Archive for December 2008

valuable virtues

December 31, 2008


                                                                                                          December 31, 2008


                                                       “Valuable Virtues”


     Bernie Madoff!

      Just putting the name in front of people causes extreme reactions. Numerous celebrities have hit on hard times because of the money that was lost in the multi-billion dollar Ponzi scheme.

      But worse then that is the billions that have been lost to charitable causes. Some of those causes directly assisted people who have been living below the poverty level.

      How does one look himself in the mirror knowing that his schemes will have a direct adverse effect on hundreds of thousands of people?

      I’ve been pondering that, not that I’m sinless. In fact, this whole Bernie Madoff situation has made me think about how many people have been affected by my schemes and selfishness.

     As persons of Jesus, what guides us towards “goodwill”? What detours me towards “my will”?

     As I study the person of Jesus I notice that his values flowed out of his virtues. He was just, hope-filled, loving, faithful, disciplined, among others. He knew who he was, what he believed, what his purpose was, and what his purpose wasn’t. He knew what he needed to do to be “on-mission”.

     How Jesus related to people, religious and irreligious, what he communicated, how he structured his time, what he saw as most important, all flowed out of his valuable virtues.

     What would you say Bernie Madoff’s virtues are?

     What would you say your virtues are? One of the definitions of “virtue” is “a worthy practice or ideal”. What would you say are your worthy practices and ideals? Put another way, “what do you practice that you also preach?”

     As we end a tumultuous year, it’s a question that needs to be front and face-to-face center for each one of us. If we are virtue-less, something else will fill in the space. Greed, lust, hatred, and jealousy have taken a number and are all waiting in line, like 5AM Black Friday shoppers at Wal-mart.

     It’s disturbing to know how Christians in general are viewed by the world, and characterized by the media. If you’re looking to do a composite drawing, mix in judgmental, mean, homophobic, condemning, and hysterical and you’ll come out with what “the picture” is. (This afternoon as I was driving home I got behind a pick-up truck that had this bumper sticker on the back window: “Bitter, gun-totin’, religious freak”. I kept a safe distance behind him.)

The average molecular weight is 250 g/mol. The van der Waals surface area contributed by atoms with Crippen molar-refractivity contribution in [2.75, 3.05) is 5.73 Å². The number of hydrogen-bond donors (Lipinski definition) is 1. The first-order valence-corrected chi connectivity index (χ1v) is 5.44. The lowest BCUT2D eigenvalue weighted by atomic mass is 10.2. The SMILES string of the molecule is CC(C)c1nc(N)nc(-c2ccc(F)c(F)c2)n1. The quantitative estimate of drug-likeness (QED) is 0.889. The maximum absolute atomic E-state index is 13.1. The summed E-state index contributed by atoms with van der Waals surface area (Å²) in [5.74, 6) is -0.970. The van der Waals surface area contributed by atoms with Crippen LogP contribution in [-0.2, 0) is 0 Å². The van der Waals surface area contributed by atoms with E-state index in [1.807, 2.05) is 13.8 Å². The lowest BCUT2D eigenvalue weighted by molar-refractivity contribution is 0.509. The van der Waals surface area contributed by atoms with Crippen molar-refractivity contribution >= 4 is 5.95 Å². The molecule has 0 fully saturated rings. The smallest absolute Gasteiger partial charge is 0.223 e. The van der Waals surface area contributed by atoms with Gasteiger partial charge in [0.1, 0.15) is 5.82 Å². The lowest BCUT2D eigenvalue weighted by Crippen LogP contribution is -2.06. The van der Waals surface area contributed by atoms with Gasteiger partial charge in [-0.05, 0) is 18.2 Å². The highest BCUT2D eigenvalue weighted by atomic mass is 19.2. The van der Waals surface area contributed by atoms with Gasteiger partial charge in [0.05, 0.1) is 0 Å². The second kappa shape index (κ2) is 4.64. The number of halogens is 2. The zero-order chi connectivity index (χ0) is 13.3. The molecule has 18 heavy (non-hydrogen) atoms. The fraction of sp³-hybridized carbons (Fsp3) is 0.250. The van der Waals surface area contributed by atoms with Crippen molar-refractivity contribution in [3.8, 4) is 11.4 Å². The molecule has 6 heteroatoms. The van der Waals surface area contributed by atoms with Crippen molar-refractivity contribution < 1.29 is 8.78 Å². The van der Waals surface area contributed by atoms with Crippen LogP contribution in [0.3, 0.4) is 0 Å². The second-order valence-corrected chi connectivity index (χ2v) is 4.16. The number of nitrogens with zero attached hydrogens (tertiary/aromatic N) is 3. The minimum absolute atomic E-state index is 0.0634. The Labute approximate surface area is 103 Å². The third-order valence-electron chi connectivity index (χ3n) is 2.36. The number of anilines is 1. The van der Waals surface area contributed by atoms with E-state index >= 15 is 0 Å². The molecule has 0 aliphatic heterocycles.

I know…I know…it’s unfair, and yet in many cases accurate.

     How far removed from the worthy practices and ideals of Jesus!

     As a new year begins perhaps a personal deep look into the mirror of our soul needs to take place. Maybe a long gaze, looking for the ideals we reflect.

     Bernie Madoff is just another in a long procession of people and principalities whose roots had been planted in sandy soil. As the parable tells us, when our lives grow out of a shaky and shifting foundation something is bound to happen…and it usually isn’t for the common good!

Tipping God

December 30, 2008



At a gathering of our neighborhood pastors recently one of the pastors mentioned that one of his neighbors works in a restaurant waiting tables. This woman has shared openly with my pastor friend that she has a certain contempt for Christians, even though she relates to him in a positive neighborly manner. Her contempt is linked to her job experiences. She works almost every Sunday and involuntarily cringes as she talks about all the people who come into the restaurant after attending church Sunday morning. What her experience has hammered into her heart as fact is that Christians- more accurately “Sunday morning church people”- are the worst tippers and biggest complainers (“I caught myself. I almost said whiners!”) They demand the most and give the least.
One of the other pastors at our gathering, Keith Hedstrom from Ascension Lutheran, made the cynical, but on-target, comment at that point. He said, “We shouldn’t be surprised! A lot of our church attenders just left a tip for God right before that.”
In case you’re wondering, this is not a reflection on giving the tithe. It’s a pondering on the relationship. We tip the server at the restaurant we’re dining in because he has given us great service, been there with the drink refills, taken our steak back for an extra few seconds of flame, cleaned up our spills, brought the extra side of honey mustard salad dressing, made sure the bread basket never stayed empty for long, and with great care put the uneaten food that we plan on making another meal out of into a take-out container.